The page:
Nani Ghar नानी घर

Join Zoom Meeting
Meeting ID: 687 6204 2167
Password: 529948

Nani Ghar / नानी घर Images meant the truth; in our school textbooks, of our childhood and definitely of the world beyond; or so we believed. The authority of images as truth was only challenged when I started to make my own (images and meanings). To make my images was to build my world, the autonomy in authorship was liberating but soon, one realizes that this autonomy is a consequence of privilege.

Image-making has become an integral part of our lives. We are photographing and filming our food, our friends/family and also ourselves constantly. One can accept this as a practice of creating and maintaining an archive, a live archive that will influence our understanding of our past and hence ourselves. We are heavily into the creation of our image not just for today, but for the years and generations to come. How can this archive then be read and does it communicate a sense of our identity?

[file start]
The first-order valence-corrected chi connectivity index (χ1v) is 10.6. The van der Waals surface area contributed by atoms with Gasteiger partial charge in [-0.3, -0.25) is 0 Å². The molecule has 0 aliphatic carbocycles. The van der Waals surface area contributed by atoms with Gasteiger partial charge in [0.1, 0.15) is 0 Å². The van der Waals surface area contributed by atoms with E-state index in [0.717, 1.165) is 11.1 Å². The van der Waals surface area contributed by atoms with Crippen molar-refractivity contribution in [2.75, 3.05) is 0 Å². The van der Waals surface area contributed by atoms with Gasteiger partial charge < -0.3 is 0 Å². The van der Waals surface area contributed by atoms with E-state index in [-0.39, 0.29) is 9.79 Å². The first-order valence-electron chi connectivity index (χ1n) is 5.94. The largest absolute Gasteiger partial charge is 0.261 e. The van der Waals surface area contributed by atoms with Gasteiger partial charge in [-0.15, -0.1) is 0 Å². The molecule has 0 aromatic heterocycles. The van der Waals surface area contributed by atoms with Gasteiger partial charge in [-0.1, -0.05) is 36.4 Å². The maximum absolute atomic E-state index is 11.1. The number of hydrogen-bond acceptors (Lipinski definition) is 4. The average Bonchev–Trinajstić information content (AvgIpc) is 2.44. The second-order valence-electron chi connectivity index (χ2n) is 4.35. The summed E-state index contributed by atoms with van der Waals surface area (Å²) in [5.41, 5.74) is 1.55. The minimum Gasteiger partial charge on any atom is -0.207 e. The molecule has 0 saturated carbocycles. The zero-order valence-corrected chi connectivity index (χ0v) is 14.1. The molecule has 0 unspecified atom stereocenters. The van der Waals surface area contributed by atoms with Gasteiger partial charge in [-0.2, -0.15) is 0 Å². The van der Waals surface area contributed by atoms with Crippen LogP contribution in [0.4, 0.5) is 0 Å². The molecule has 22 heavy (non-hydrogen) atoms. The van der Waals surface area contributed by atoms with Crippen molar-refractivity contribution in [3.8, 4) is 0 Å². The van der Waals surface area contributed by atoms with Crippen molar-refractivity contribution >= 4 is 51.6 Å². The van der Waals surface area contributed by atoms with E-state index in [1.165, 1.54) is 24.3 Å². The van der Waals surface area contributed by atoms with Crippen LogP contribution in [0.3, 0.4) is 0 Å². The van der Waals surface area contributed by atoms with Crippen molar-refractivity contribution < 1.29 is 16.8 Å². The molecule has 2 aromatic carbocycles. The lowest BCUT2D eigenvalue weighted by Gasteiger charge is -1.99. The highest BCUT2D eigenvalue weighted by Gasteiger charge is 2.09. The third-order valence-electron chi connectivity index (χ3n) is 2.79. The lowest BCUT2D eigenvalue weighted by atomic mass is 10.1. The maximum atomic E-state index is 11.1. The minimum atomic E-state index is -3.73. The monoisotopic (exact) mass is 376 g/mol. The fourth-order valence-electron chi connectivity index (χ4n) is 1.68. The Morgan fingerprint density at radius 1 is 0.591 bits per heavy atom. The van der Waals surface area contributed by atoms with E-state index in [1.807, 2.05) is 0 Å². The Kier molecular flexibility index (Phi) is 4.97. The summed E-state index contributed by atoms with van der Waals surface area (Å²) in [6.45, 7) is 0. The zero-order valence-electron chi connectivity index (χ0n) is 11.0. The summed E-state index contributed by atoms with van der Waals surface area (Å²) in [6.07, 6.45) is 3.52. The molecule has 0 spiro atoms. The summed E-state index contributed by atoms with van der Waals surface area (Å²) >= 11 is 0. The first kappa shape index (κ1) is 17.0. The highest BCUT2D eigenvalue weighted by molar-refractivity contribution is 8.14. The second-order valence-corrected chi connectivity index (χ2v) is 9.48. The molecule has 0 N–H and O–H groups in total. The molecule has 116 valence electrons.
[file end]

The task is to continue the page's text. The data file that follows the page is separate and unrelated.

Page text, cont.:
My grandmother and I ask each other where we are from, individually and collectively, as citizens of the world. We reflect together, she with her shard of mirror and I, with mine. The only scope for mistake in this process is to believe that our shard can reflect the whole truth.

 

Hello, I’m Savyasachi and I record everyday videos, sounds and images. Sometimes I make films out of them and sometimes I just play them back to myself.
I am primarily interested in the everyday mundane and its reflections/influences on the lives of people across generations and cultures.
At present, I am interested in exploring the relationships between photography and film as a medium, as a mode of representation and as a form of public archive/documentation.

Hello, I am Harsha Menon and I make films and sound pieces for the cinema and gallery. As an artist and anthropologist, I am interested in post-colonial theory, social practice, sonic ethnography, and transnational feminisms. I teach contemporary art, film and visual anthropology. My present project explores friendship as an aesthetic at a Buddhist nunnery.

Post a Comment